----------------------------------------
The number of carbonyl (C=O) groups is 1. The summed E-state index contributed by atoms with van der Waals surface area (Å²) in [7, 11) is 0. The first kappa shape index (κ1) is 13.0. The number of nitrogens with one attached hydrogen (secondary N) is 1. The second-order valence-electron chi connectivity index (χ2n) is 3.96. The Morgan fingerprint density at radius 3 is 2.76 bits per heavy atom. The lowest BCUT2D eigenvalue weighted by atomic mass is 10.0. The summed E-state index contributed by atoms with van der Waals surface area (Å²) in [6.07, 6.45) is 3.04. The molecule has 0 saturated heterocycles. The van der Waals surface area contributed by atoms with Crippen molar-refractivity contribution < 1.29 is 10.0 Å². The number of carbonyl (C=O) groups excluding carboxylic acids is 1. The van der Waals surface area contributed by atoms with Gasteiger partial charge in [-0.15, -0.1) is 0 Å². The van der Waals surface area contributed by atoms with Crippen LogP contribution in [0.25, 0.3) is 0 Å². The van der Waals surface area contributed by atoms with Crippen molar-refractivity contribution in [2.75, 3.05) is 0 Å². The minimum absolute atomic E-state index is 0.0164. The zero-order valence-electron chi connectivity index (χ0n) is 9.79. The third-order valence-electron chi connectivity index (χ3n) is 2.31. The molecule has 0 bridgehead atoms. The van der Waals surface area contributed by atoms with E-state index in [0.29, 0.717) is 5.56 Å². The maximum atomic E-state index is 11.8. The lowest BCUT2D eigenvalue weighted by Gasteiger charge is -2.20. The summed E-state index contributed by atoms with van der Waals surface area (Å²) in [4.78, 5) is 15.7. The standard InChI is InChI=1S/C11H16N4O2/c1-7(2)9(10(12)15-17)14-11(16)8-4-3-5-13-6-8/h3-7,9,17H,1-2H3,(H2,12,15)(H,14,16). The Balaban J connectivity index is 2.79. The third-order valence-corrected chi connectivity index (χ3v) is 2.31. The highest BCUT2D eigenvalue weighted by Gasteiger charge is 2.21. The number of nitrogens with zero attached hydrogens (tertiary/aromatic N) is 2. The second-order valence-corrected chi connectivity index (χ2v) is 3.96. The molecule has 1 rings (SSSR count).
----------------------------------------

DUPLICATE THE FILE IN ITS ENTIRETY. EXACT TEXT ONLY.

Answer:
The number of carbonyl (C=O) groups is 1. The summed E-state index contributed by atoms with van der Waals surface area (Å²) in [7, 11) is 0. The first kappa shape index (κ1) is 13.0. The number of nitrogens with one attached hydrogen (secondary N) is 1. The second-order valence-electron chi connectivity index (χ2n) is 3.96. The Morgan fingerprint density at radius 3 is 2.76 bits per heavy atom. The lowest BCUT2D eigenvalue weighted by atomic mass is 10.0. The summed E-state index contributed by atoms with van der Waals surface area (Å²) in [6.07, 6.45) is 3.04. The molecule has 0 saturated heterocycles. The van der Waals surface area contributed by atoms with Crippen molar-refractivity contribution < 1.29 is 10.0 Å². The number of carbonyl (C=O) groups excluding carboxylic acids is 1. The van der Waals surface area contributed by atoms with Gasteiger partial charge in [-0.15, -0.1) is 0 Å². The van der Waals surface area contributed by atoms with Crippen LogP contribution in [0.25, 0.3) is 0 Å². The van der Waals surface area contributed by atoms with Crippen molar-refractivity contribution in [2.75, 3.05) is 0 Å². The minimum absolute atomic E-state index is 0.0164. The zero-order valence-electron chi connectivity index (χ0n) is 9.79. The third-order valence-electron chi connectivity index (χ3n) is 2.31. The molecule has 0 bridgehead atoms. The van der Waals surface area contributed by atoms with E-state index in [0.29, 0.717) is 5.56 Å². The maximum atomic E-state index is 11.8. The lowest BCUT2D eigenvalue weighted by Gasteiger charge is -2.20. The summed E-state index contributed by atoms with van der Waals surface area (Å²) in [4.78, 5) is 15.7. The standard InChI is InChI=1S/C11H16N4O2/c1-7(2)9(10(12)15-17)14-11(16)8-4-3-5-13-6-8/h3-7,9,17H,1-2H3,(H2,12,15)(H,14,16). The Balaban J connectivity index is 2.79. The third-order valence-corrected chi connectivity index (χ3v) is 2.31. The highest BCUT2D eigenvalue weighted by Gasteiger charge is 2.21. The number of nitrogens with zero attached hydrogens (tertiary/aromatic N) is 2. The second-order valence-corrected chi connectivity index (χ2v) is 3.96. The molecule has 1 rings (SSSR count).